Man Bakes Pizza On Lava, Is A Champion

In my pizza days, I've been blessed enough to be able to use lots of different ovens: mobile ovens, giant deck ovens, tiny portable ovens, and a wood-fired oven straight from Naples, Italy. Hell, I tried making a pie in my microwave once (I do not recommend you do this). But one thing I haven't done is bake off a pie on lava. I guess we have bucket lists for a reason.

A man named David Garcia has figured out the way to bake a pizza on a river of lava at Pacaya volcano in Guatemala, AccuWeather reports. Garcia's pizzas are sheet pan pizzas, so the dough has no direct contact with the lava. After stretching and topping the dough, he places the pan on the molten rock. Not only does he have to keep an eye on the pizza to make sure it's not burning, he also has to make sure it doesn't drift away.

"It was difficult for me to learn the technique here so the pizza doesn't [get] burnt. And it is also a risk to be on the shore because it is at a high temperature of 1,500 to 2,000 degrees, so I have to watch the wind direction so it doesn't affect me," Garcia said.

After his first taste of lava pizza, though, he came to the conclusion that the risk was worth the slice.

Garcia was initially inspired by scientists in Iceland, who cooked hot dogs right off a pile of hot lava. "I took the idea and I wondered what else could be cooked with the lava," he told AccuWeather. "So one day I prepared a pizza, took it to the volcanic rocks and in 14 minutes it was ready. The high temps from the nearby lava gave it an exclusive taste and an amazing crunch. I told myself, 'This needs to continue.'"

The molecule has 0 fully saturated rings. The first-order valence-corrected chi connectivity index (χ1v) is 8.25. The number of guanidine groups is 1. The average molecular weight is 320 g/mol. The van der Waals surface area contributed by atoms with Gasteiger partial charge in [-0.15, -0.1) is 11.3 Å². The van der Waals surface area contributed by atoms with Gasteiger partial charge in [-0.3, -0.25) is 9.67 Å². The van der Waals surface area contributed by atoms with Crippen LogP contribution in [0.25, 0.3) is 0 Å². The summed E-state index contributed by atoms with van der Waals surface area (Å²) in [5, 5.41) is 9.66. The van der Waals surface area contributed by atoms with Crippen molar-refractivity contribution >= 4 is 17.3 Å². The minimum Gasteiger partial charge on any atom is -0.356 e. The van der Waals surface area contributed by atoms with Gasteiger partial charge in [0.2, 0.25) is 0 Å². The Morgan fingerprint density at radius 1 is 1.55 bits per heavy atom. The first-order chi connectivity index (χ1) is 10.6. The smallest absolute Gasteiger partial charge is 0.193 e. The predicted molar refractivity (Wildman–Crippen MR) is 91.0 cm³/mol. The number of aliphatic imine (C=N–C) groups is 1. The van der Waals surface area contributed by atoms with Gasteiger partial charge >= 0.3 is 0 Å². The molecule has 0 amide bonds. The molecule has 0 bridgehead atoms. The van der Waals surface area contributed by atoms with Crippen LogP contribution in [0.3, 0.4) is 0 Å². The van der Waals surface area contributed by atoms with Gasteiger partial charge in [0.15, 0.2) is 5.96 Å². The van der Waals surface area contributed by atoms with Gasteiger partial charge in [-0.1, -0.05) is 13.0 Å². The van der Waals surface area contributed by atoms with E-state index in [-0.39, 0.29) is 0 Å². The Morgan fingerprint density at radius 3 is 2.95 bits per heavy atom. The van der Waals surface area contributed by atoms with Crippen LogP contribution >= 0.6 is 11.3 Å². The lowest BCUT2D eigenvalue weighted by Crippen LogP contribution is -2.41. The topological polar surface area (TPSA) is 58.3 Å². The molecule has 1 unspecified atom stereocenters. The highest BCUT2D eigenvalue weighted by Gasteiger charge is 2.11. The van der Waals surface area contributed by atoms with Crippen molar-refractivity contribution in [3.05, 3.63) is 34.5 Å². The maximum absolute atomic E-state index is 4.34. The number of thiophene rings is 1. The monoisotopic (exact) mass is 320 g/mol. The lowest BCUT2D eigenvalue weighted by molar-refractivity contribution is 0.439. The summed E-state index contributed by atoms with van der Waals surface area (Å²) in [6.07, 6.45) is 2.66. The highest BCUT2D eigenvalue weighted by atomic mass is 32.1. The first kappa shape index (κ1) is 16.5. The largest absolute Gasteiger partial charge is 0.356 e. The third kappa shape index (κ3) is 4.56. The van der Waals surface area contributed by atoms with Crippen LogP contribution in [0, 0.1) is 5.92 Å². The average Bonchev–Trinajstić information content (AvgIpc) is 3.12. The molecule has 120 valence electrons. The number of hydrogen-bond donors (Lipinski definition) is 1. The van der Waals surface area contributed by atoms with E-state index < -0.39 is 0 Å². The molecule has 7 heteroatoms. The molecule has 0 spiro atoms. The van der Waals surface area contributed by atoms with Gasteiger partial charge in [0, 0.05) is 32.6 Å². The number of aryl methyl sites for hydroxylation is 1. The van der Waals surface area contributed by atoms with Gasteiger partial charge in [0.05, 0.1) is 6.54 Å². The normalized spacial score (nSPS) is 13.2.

He started this endeavor in 2013. By 2019, he had a little business called Pizza Pacaya, where he baked off pizza over volcanic stone and lava for tourists.

Tourist Kelt Van Meurs said that not only was the pizza tasty, but it had a "magmatic crunch." The pies bake off in times as short as two minutes and forty seconds (compare that to one to two minutes for Neapolitan style pies) which means there's no time to run off and enjoy the scenery while the pizza's baking.

You might be wondering about safety; Garcia knows the areas that are safer and away from any toxic gasses that the volcano sometimes produces. Then every day that he comes to the volcano, he's got to gauge how to cook based off the flow of rocks and the temperature. Talk about a work hazard.

In late April the volcano reopened to tourists, and Garcia got back to being the world's best volcano pizzaiolo. One day, I'm totally going.